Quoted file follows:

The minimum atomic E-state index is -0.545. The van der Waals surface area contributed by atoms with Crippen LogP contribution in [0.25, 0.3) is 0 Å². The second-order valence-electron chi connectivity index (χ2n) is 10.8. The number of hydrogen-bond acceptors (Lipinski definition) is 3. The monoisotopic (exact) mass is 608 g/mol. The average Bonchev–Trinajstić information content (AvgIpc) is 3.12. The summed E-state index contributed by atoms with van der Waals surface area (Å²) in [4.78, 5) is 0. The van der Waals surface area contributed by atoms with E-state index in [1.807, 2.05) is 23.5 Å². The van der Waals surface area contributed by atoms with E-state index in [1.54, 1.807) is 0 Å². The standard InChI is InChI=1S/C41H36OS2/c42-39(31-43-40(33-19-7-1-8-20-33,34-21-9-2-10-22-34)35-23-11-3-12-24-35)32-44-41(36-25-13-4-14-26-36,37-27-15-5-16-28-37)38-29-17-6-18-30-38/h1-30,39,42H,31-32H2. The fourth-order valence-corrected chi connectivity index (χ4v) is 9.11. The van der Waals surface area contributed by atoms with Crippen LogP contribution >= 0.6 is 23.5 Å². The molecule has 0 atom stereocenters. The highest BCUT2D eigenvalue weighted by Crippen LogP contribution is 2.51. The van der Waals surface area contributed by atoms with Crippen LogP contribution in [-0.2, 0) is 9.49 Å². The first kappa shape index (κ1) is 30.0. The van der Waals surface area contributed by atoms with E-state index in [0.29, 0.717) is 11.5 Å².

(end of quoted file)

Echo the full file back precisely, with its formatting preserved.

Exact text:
The minimum atomic E-state index is -0.545. The van der Waals surface area contributed by atoms with Crippen LogP contribution in [0.25, 0.3) is 0 Å². The second-order valence-electron chi connectivity index (χ2n) is 10.8. The number of hydrogen-bond acceptors (Lipinski definition) is 3. The monoisotopic (exact) mass is 608 g/mol. The average Bonchev–Trinajstić information content (AvgIpc) is 3.12. The summed E-state index contributed by atoms with van der Waals surface area (Å²) in [4.78, 5) is 0. The van der Waals surface area contributed by atoms with E-state index in [1.807, 2.05) is 23.5 Å². The van der Waals surface area contributed by atoms with E-state index in [1.54, 1.807) is 0 Å². The standard InChI is InChI=1S/C41H36OS2/c42-39(31-43-40(33-19-7-1-8-20-33,34-21-9-2-10-22-34)35-23-11-3-12-24-35)32-44-41(36-25-13-4-14-26-36,37-27-15-5-16-28-37)38-29-17-6-18-30-38/h1-30,39,42H,31-32H2. The fourth-order valence-corrected chi connectivity index (χ4v) is 9.11. The van der Waals surface area contributed by atoms with Crippen LogP contribution >= 0.6 is 23.5 Å². The molecule has 0 atom stereocenters. The highest BCUT2D eigenvalue weighted by Crippen LogP contribution is 2.51. The van der Waals surface area contributed by atoms with Crippen LogP contribution in [-0.2, 0) is 9.49 Å². The first kappa shape index (κ1) is 30.0. The van der Waals surface area contributed by atoms with E-state index in [0.29, 0.717) is 11.5 Å².